About MCED


Abstract


We have discovered a novel and specific mechanism of endothelial cell death that has major implications for cardiovascular disease and potential implications for anti-angiogenic therapy of cancer.  We refer to this novel death mechanism as "Massively Calcified Endosomal Death," or MCED.  


We have documented that MCED occurs only in endothelial cells and not in any other form of nucleated normal or cancer cells we have studied.


Exposure of endothelial cells to non-specific toxins or other physical stresses induces death by traditional apoptotic and non-apoptotic mechanisms in a manner common to most other types of cells.  


In contrast, exposure of endothelial cells (but not other types of nucleated cells) to specific insults, such as oxidized pathogenic lipids (e.g. 7-Ketocholesterol) or agents with known anti-angiogenic activity (e.g. bevacizumab, certain tyrosine kinase inhibitors, etc.) triggers cell death via a novel pathway.  This pathway involves the formation of massively calcified endosomes.  The calcified endosomes then escape from dying endothelial cells as massively calcified exosomes.  


These endosomes/exosomes provoke an inflammatory response which is characterized by physical association of calcified microparticles with inflammatory cells (monocytes, lymphocytes, neutrophils).  This results in an increased release of an inflammatory mediator (TNF) into the culture medium.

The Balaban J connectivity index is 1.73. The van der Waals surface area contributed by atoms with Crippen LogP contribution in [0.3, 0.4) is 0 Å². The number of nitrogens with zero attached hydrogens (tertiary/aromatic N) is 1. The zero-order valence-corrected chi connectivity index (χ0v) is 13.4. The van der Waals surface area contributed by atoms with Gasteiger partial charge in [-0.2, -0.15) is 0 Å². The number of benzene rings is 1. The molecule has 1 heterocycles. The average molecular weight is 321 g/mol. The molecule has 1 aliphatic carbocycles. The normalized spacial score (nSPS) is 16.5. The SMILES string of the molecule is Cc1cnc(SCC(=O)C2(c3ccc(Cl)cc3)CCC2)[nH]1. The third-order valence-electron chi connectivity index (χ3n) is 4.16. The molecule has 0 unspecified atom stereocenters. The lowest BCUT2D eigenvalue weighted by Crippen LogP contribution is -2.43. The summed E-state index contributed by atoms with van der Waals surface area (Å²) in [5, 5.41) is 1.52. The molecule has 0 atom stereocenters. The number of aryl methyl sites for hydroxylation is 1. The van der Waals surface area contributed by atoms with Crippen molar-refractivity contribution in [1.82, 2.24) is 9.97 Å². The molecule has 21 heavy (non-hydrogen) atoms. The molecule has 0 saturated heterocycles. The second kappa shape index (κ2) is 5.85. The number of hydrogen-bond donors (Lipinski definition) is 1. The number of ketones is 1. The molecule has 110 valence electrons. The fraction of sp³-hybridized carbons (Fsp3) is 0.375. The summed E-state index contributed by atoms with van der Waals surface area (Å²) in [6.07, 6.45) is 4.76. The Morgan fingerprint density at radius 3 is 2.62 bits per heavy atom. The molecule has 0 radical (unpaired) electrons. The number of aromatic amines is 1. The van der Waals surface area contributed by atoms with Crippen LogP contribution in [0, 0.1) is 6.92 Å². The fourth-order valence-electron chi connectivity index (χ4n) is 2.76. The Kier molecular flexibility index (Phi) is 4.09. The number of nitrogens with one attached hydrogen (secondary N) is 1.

Traditional media for the culture of endothelial cells are profoundly inhibitory to MCED, as are some mammalian sera and many human sera, explaining why MCED had not been previously discovered and reported. 


Our discovery of MCED was unanticipated.  It resulted from our work with primary cultures of fresh human tumor cell clusters.  As we discovered, these clusters invariably contain microcapillary cells.  Our cell culture media are optimized for tumor cells and not for endothelial cells.  Thus the media permitted MCED to occur.  


Importantly, our experiments showed that sera obtained from different patients vary widely in the ability to support or inhibit MCED.  This may account for the wide variance of risk for atherosclerotic vascular disease which is known to exist among patients whose clinical risk factors are otherwise ostensibly identical.  


Isolating the inhibitory factor(s) from sera and/or from endothelial culture media may point the way to the development of pharmaceuticals which prevent and/ or treat atherosclerotic vascular disease.  This may also give rise to pharmaceuticals which enhance the effectiveness of anti-angiogenic cancer therapy.




New Discoveries in Cancer and Heart Disease

“Block MCED and you block inflammation - block inflammation and you block atherosclerotic vascular disease.”


For an MCED slide presentation please click here.